Perhaps the best-known way is with what's called the OSI (Open Systems Interconnect) model, based on an internationally agreed set of standards devised by a committee of computer experts and first published in 1984.  It describes a computer network as a stack of seven layers. The lower layers are closest to the computer hardware; the higher levels are closer to human users; and each layer makes possible things that happen at the higher layers:
OSI was conceived as a way of making all kinds of different computers and networks talk to one another, which was a major problem back in the 1960s, 1970s, and 1980s, when virtually all computing hardware was proprietary and one manufacturer's equipment seldom worked with anyone else's.
If you've never heard of the OSI model, that's quite probably because a different way of hooking up the world's computers triumphed over it, delivering the amazing computer network you're using right now: the Internet. The Internet is based on a two-part networking system called TCP/IP in which computers hook up over networks (using what's called TCP, Transmission Control Protocol) to exchange information in packets (using the Internet Protocol, IP). We can understand TCP/IP using four slightly simpler layers, sometimes known as the TCP/IP model (or the DARPA model, for the US government's Defense Advanced Research Projects Agency that sponsored its development):
As we saw above, higher levels of the basic computing models are independent of the lower levels: you can run your Firefox browser on different Windows operating systems or Linux, for example. The same applies to networking models. So you can run many applications using Internet packet switching, from the World Wide Web and email to Skype (VoIP) and Internet TV. And you can hook your computer to the net using WiFi or wired broadband or dialup over a telephone line (different forms of network access). In other words, the higher levels of the model are doing the same jobs even though the lower levels are working differently.
Like highways or railroad lines that connect towns and cities, computer networksare often very elaborate, well-planned things. In the days when computers were big static boxes that never shifted from data centers and desktops, computer networks also tended to be fairly static things; often they didn't change much from one week, month, or year to the next. The Internet, for example, is based ona set of well-defined connections called the Internet backbone including vastsubmarine cables that obviously have to stay in place for years. That's computer networking at one extreme.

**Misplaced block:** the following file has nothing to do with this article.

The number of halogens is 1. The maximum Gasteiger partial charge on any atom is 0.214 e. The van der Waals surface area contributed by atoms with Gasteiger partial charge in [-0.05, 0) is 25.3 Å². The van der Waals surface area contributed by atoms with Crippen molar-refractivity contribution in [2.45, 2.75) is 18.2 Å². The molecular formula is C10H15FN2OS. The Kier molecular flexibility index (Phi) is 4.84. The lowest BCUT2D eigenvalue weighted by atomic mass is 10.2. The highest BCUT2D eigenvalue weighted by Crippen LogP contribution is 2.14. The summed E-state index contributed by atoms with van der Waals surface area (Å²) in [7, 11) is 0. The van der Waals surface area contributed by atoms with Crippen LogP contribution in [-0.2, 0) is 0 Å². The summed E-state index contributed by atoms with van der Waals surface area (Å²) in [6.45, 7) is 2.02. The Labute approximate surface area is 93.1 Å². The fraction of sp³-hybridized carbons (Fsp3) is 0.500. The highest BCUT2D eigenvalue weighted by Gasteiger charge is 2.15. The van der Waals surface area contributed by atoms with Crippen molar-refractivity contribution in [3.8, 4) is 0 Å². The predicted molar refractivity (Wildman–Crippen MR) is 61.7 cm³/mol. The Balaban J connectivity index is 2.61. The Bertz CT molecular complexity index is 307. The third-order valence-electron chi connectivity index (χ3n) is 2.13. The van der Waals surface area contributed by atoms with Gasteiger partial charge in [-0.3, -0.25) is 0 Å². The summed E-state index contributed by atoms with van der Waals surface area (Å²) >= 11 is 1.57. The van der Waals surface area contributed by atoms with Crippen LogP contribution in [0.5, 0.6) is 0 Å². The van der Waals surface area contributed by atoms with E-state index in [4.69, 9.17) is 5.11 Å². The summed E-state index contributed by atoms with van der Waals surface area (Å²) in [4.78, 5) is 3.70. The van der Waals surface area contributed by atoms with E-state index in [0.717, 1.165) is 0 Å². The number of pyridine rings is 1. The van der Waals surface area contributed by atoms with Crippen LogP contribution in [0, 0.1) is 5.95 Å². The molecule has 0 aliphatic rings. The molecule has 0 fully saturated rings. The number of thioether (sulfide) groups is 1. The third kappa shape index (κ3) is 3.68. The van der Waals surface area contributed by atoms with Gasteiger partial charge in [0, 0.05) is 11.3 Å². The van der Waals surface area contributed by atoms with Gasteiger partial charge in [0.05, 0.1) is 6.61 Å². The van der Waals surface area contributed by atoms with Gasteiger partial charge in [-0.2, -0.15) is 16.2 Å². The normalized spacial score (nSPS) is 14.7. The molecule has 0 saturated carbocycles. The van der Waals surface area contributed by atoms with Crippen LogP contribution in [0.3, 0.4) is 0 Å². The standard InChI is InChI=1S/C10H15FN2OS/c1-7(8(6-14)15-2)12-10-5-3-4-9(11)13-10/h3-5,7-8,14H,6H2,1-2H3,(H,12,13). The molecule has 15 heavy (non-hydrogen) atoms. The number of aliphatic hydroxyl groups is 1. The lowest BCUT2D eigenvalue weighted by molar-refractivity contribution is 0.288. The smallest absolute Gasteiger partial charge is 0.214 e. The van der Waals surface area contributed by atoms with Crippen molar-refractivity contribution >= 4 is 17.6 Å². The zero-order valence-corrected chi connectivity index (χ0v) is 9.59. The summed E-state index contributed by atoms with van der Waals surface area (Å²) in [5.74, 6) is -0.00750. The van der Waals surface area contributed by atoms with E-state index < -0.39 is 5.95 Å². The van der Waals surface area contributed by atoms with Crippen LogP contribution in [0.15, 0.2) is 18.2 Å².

Suppose you order a book by mail order and it arrives, a few days later, with the packaging ripped andthe cover slightly creased or torn. That's a kind of error of transmission. Fortunately, since a bookis analog information, a bit of damage to the coverdoesn't stop you appreciating the story the book tells or the information it contains. But what ifyou're downloading an ebook (electronic book) and there's a blip intransmission so some of the data goes astray. Maybe you won't be able to open thebook file at all, rendering the whole thing useless. Or what if a bank is sending an electronic paymentto someone and the data it transmits across its network is corrupted so the account number orthe amount to be paid gets scrambled What if a military control center sends a signal toa nuclear missile installation and a blip on the network alters the data it contains so, insteadof \"power down,\" the rocket is told to \"launch immediately\" The point is a simple one: whenwe send data over computer networks, we need to be absolutely certain that the informationreceived is identical to the information transmitted. But how we can do thiswhen vast amounts of data are being sent around the world all the time 1e1e36bf2d